The British Columbia legislation allowed defendants to bring an application, not less than 120 days before the trial date, to dismiss the lawsuit and recover their costs on a full indemnity basis. That means the people launching the SLAPP suit had to pay the full lawyers’ bill of their victims, something that is very rare in Canadian law.
In a province where there is a long tradition of opposition to clear-cutting forestry practices, pollution from mines, the construction of pipelines and the licensing of coastal marine tanker traffic, the Act came as a godsend to environmentalists and anathema to the resource companies that dominate the economy and contribute heavily to the right-of-centre provincial Liberal party.
Lawyers had previously tried to work SLAPP arguments into existing law, with some success. In Fraser v. Saanich  B.C.J. No. 3100 (B.C. S.C.) (QL), special costs were awarded to the defendants because the purpose of the civil action was to stop public opposition to the plaintiff’s rezoning application. A developer, Fraser, sued several environmentalists and a municipality for negligence, breach of fiduciary duty, interference with contractual relations, conspiracy of tort, collusion and bad faith during a zoning dispute. The court expressly recognized this case as a SLAPP suit, struck the lawsuit, but could only award a portion of the real legal costs to the environmentalists.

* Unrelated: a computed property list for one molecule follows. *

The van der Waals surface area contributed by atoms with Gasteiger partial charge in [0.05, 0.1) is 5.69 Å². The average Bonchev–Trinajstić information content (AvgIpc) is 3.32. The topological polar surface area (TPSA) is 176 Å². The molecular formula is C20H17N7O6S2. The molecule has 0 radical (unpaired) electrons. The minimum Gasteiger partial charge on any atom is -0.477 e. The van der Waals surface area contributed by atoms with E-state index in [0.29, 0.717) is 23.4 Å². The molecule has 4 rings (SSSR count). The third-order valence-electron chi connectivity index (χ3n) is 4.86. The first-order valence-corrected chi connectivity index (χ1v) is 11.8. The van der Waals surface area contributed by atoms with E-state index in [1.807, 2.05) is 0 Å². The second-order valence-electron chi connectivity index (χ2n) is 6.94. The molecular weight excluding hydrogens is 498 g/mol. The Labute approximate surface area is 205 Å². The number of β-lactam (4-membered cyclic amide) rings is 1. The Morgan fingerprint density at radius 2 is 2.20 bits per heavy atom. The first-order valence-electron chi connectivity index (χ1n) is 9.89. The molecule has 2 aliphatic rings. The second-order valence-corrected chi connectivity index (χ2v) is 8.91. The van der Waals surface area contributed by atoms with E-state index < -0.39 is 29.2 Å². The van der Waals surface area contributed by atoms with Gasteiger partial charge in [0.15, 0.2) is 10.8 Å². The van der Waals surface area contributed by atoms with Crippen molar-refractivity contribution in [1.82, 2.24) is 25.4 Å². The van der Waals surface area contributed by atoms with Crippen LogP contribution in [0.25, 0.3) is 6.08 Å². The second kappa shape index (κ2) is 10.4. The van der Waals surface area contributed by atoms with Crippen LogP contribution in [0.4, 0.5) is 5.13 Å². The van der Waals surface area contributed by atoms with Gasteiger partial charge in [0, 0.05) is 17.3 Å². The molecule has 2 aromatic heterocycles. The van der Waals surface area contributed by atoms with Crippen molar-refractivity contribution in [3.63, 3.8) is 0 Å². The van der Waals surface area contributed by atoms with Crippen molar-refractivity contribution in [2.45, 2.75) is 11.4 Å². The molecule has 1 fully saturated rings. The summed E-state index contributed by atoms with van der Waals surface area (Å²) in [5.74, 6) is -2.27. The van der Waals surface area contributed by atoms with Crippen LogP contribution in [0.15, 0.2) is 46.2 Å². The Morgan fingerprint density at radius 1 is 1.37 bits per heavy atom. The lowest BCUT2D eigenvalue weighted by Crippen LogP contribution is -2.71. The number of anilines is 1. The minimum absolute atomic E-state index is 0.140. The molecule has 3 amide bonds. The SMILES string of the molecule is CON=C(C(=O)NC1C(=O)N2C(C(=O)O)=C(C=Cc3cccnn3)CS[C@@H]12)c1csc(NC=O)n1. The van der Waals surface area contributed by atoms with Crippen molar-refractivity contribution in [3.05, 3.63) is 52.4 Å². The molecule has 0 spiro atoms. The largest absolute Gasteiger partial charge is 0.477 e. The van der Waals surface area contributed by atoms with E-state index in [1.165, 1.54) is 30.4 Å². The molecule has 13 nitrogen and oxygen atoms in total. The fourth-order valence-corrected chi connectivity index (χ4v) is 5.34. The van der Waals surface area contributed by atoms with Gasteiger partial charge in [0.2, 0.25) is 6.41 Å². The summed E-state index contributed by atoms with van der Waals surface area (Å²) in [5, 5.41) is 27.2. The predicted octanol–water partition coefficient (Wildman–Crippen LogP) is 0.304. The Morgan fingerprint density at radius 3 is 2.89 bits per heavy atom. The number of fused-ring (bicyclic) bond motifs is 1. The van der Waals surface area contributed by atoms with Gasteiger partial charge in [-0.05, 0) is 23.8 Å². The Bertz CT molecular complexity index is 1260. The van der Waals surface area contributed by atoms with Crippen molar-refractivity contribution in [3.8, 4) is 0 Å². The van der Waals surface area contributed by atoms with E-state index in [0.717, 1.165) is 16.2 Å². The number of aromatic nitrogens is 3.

The B.C. Liberals repealed the anti-SLAPP law soon after they were elected in 2001.
Some judges have been able to use wide interpretation of rules of procedure to work around the loss of the law and to try to protect expression rights, but the common law of defamation acts against the practice.
Defamation is a reverse-onus tort. Once an allegation of defamation is made by the plaintiff, the onus immediately shifts to the defendant to produce a defence. The plaintiff, at least in the early stages of the process, need only make out a claim that is not, on its face, patently absurd. Then the slow, expensive process starts to grind.